So naturally I picked the one with Frank Gorshin, because Gorshin was the Riddler. I see that Gene L. Coon’s “Let That Be Your Last Battlefield” gets a little online stick for being heavy-handed with its message about racism, but heck, fifty-one years have passed since its broadcast and we’ve still got uncountable numbers of clods across the planet who clearly need to watch something as heavy-handed as this on a daily basis. On the other hand, our son got the “hatred is bad” message, but he didn’t quite catch the “racism is bad” part. Hopefully we’re raising him right, because he thought that was obvious.
Sadly, I really didn’t enjoy it. It seems very slow and repetitive to me, but full credit to the other guest actor in this one. I think everybody remembers that Frank Gorshin plays one of the aliens, but the other guy is Lou Antonio. He was never a big name or a Batvillain, so pop culture has largely forgotten him, but I’ve seen other actors fold when Gorshin goes full-throttle – just try to watch everybody opposite him in that episode of Charlie’s Angels he did – and Antonio matches him note for note. He’s terrific in the face of a tornado, hurling back every insult with conviction and power in his performance.
Also of note, for those of you who ever chuckled at William Shatner’s strange pronunciation of, er, “sabataage” on that wonderful old collection of celebrities at their worst, he didn’t know how to pronounce it in 1969 either.
The real star of “The Devil in the Dark” is the set designer. I was reminded in a very positive way of how the caves and tunnels in Land of the Lost, while obviously phony and built in a studio, always looked so darn good. The mines on this remote planet are blue and beautiful, with lots of objects and stalagmites in the foreground. Occasionally the illusion slips and you realize a wall is fabric or some vacu-formed material, and it never matters, because they put 100% into this environment, and it looks so good that you want to believe in it.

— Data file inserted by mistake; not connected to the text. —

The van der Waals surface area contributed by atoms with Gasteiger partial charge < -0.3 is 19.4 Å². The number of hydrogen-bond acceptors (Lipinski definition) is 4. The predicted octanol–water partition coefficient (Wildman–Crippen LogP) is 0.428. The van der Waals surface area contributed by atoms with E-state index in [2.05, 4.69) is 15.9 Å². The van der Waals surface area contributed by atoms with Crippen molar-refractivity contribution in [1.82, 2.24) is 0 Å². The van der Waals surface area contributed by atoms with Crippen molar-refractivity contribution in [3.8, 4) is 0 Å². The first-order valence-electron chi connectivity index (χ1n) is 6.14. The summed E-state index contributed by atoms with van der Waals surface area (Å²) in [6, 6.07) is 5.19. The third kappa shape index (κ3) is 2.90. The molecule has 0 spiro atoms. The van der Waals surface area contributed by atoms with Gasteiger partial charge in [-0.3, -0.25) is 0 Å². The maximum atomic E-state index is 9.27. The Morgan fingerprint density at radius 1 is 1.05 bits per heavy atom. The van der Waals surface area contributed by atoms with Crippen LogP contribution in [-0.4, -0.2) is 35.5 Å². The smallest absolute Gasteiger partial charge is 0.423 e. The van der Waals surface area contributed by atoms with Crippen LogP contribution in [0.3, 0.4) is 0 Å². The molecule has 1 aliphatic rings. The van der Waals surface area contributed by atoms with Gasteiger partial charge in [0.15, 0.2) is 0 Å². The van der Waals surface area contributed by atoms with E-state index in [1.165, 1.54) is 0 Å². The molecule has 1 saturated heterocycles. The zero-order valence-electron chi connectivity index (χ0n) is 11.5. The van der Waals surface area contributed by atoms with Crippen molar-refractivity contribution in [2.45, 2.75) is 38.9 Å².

Marie picked “The Devil in the Dark,” which was written by Gene L. Coon, having remembered it from her childhood. I remember the name of the monster – a Horda – from reading it in some book about sci-fi monsters, but I’d never seen it before. It’s very ahead of its time. I kept coming up with other productions that used elements that this story did, and all of them – “The Sentry” on Kolchak: The Night Stalker, “The Stones of Blood” on Doctor Who – came later. It’s not a bad hour of television, and I liked it a lot more than the other two we’ve seen. I’m glad to report that our kid enjoyed it. Star Trek is really capturing his imagination generally; he’s built a little Lego NCC-1701 and designed some shuttlecrafts for it, just like he builds little pods for his Thunderbird 2.
Looked at from fifty-plus years distance, other than some dated production values and my personal dislike of some of the actors’ styles, the only real flaw in this production is that there’s not a single speaking part for a woman anywhere in it. Uhura doesn’t appear at all; neither does Sulu, for that matter. There are no women among the mining colony, and none among the security force who spread out to hunt the monster. At the end of the episode, everybody meets on the bridge for the requisite gag about Spock’s humanity, and there’s one woman in a red Federation miniskirt onscreen for about two seconds, which really reinforces that the casting director did not do as good a job as that set designer.